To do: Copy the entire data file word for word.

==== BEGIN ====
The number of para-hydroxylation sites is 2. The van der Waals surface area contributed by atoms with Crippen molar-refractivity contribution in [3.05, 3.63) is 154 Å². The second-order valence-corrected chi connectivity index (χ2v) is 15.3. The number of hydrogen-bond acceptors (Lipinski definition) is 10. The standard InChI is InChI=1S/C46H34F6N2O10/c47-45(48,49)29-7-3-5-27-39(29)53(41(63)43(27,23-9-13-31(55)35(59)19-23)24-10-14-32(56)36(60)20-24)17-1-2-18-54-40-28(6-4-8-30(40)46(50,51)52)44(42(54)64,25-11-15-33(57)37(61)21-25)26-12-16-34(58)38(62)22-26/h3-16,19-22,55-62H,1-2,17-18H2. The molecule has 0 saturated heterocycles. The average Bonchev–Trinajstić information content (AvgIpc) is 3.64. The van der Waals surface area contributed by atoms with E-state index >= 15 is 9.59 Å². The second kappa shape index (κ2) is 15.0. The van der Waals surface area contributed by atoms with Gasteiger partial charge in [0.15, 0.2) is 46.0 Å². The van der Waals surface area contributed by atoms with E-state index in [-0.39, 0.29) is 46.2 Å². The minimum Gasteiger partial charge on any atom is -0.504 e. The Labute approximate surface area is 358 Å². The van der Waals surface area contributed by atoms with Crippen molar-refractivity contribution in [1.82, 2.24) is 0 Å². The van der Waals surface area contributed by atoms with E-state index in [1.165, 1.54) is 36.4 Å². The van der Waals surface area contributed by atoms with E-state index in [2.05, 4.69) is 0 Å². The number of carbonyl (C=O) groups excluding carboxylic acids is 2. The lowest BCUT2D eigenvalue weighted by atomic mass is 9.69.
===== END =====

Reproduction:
The number of para-hydroxylation sites is 2. The van der Waals surface area contributed by atoms with Crippen molar-refractivity contribution in [3.05, 3.63) is 154 Å². The second-order valence-corrected chi connectivity index (χ2v) is 15.3. The number of hydrogen-bond acceptors (Lipinski definition) is 10. The standard InChI is InChI=1S/C46H34F6N2O10/c47-45(48,49)29-7-3-5-27-39(29)53(41(63)43(27,23-9-13-31(55)35(59)19-23)24-10-14-32(56)36(60)20-24)17-1-2-18-54-40-28(6-4-8-30(40)46(50,51)52)44(42(54)64,25-11-15-33(57)37(61)21-25)26-12-16-34(58)38(62)22-26/h3-16,19-22,55-62H,1-2,17-18H2. The molecule has 0 saturated heterocycles. The average Bonchev–Trinajstić information content (AvgIpc) is 3.64. The van der Waals surface area contributed by atoms with E-state index >= 15 is 9.59 Å². The second kappa shape index (κ2) is 15.0. The van der Waals surface area contributed by atoms with Gasteiger partial charge in [0.15, 0.2) is 46.0 Å². The van der Waals surface area contributed by atoms with E-state index in [-0.39, 0.29) is 46.2 Å². The minimum Gasteiger partial charge on any atom is -0.504 e. The Labute approximate surface area is 358 Å². The van der Waals surface area contributed by atoms with Crippen molar-refractivity contribution in [1.82, 2.24) is 0 Å². The van der Waals surface area contributed by atoms with E-state index in [1.165, 1.54) is 36.4 Å². The van der Waals surface area contributed by atoms with E-state index in [2.05, 4.69) is 0 Å². The number of carbonyl (C=O) groups excluding carboxylic acids is 2. The lowest BCUT2D eigenvalue weighted by atomic mass is 9.69.